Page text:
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Human Experience At the Heart of Digital

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Building relationships is critical to success

Covid-19 has transformed our relationship with technology. As lockdowns enforced physical separation, millions of people looked to digital channels to maintain human connections. It’s been a hugely successful transformation that brings obvious benefits – but it’s also one that can bring unforeseen costs.

As the need for digital technologies rockets – from work solutions to e-commerce to social media – many in the industry are adopting platforms that use increasing levels of automation and artificial intelligence to satisfy demand. It’s ironic that as people turn to digital technologies to maintain human connections, digital technologies turn away from human insights and experiences.

We believe that this is unsustainable: it’s bad for people, who feel increasingly isolated from digital solutions; and it’s bad for business, as digital products and services become disconnected from real customer needs. 

It’s a situation that’s spawning a new form of engagement – known as Business to Human (B2H) – that places people back at the heart of digital strategies.

The importance of people in digital

Today’s digital technologies have evolved to meet a very different world to that of early 2020 – accelerating what would likely have been a decade’s worth of development into just two years. The increasing use of automation and AI has, to a large degree, allowed this lightning fast progress, but the speed of change is in danger of removing humans from the loop.

Technology’s ability to scale, respond rapidly and deliver messaging more effectively are all plus points, but we shouldn’t forget the primary reason for digital engagement: human response. Machines – even intelligent machines – can help us to make sense of what we see but they can’t tell us how we feel. While technologies might deliver messaging more effectively, this doesn’t mean that they deliver more effective messaging.

Only the human touch can bring empathy to a human’s digital journey. Without it, we reduce experiences to mere metrics. Technology can tell you how many customers bounce off a webpage, for example, but it can’t tell you why or, as importantly, how to overcome the frustrations that kill engagement. To understand our customers and their motivations – alongside the messages that inspire emotional human outputs – digital technologies need to encompass emotional human inputs. 

Being girl website mobile mockup

People – not platforms

For some, the race to digitization means a headlong dash to deploy more digital platforms. While this might help to tick off short-term tasks, it won’t deliver on long-term objectives.

Insight from McKinsey finds that digitization is critical to business success, but that in turn, customer-centricity is critical to successful digitization. It states that, “…competing pressures and priorities mean that the customer can often be side-lined. Top companies that sustain a comprehensive focus on the customer (in addition to operational and IT improvements) can generate economic gains ranging from 20 to 50 percent of the cost base.”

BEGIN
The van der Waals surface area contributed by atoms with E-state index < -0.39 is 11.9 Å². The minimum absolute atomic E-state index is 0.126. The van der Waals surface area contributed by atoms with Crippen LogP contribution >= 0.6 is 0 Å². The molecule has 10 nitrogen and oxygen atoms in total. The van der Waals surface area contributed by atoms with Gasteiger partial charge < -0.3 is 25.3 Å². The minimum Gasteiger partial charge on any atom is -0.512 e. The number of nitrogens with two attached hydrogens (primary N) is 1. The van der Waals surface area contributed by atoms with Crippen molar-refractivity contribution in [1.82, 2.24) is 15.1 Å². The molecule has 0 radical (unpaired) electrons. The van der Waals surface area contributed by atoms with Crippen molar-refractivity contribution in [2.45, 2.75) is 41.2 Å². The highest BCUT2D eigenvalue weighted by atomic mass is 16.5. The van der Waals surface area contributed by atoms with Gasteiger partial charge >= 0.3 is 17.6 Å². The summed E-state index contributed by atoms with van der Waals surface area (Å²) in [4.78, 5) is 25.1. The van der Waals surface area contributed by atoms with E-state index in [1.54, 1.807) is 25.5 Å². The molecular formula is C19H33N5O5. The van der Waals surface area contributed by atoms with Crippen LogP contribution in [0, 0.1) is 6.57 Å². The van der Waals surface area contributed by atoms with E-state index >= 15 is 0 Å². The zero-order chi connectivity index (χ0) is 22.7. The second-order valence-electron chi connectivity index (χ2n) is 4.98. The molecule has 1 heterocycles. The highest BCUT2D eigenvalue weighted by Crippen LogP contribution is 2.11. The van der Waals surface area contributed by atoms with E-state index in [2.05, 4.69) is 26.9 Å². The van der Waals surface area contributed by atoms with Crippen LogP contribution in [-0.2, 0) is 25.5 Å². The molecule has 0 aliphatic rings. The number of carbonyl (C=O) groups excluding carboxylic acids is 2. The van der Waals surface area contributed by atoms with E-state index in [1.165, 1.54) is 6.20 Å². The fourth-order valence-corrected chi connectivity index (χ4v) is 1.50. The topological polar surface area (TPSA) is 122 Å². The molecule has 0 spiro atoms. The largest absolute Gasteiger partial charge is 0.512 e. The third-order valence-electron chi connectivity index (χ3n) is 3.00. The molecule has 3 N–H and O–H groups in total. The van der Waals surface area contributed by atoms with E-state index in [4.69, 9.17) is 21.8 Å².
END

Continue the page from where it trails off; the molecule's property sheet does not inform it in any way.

The brands that understand and act to reflect human experiences will always deliver the most successful digital engagement. It builds trust – and trust can’t be replicated by an algorithm. 

The human dividend

As more aspects of our lives move into the digital world, products become inextricably linked to our relationship with the brand. This relationship can even trump previously dominant factors such as price. Many of us will have bought a product from Brand A, despite the fact that something of a similar quality was available at a lower price from Brand B, purely because Brand A’s experience is ‘more human’. 

We attach real value to humanity as it’s reflected through, for example, more intuitive purchasing journeys, truly supportive customer care and an empathetic understanding of what motivates us to buy. This ‘human dividend’ will only ever become more pronounced as business digitization progresses.

B2H is a statement of intent from forward thinking companies: that digitization is a means to an end, but not an end in itself. The objective must always be happier, more engaged and loyal customers and we will only achieve it if people – not platforms – are at the heart of our digital strategies. Using human insight from the beginning of any project means that it will be embedded at the end, ensuring critical factors such as accessibility, simplicity and usability are baked in – rather than bolted on. 

B2H builds trusted, mutually beneficial and lasting relationships between a business and its customers.

Turning B2H theory into B2H practice

As any business will know, understanding the theory is one thing, but implementing it can be quite another. CMG has worked with some of the most recognised and trusted brands on the planet on over 50,000 projects across more than 100 markets. Our belief in people – not platforms – underpins everything we do. 

We have worked, for example, with major pharmaceutical brands, including Panadol as it launched a totally new visual brand image. The challenge was to align the global master website with a cluster of five locally relevant microsites – reflecting the real experience of real people as they used the brand’s pain relief products. 

Following our people – not platforms – engagement principle, CMG delivered a truly collaborative project that saw the mobilization of our SEO, Analytics, UX/UI, Graphic Design, Translation and Development teams.  It resulted in the successful coordination of visual and content elements that encompassed a new global identity with the subtle socio-cultural nuances of each of the local properties.  


Panadol website mockup

To find out more about our B2H practices, read more in our case study here.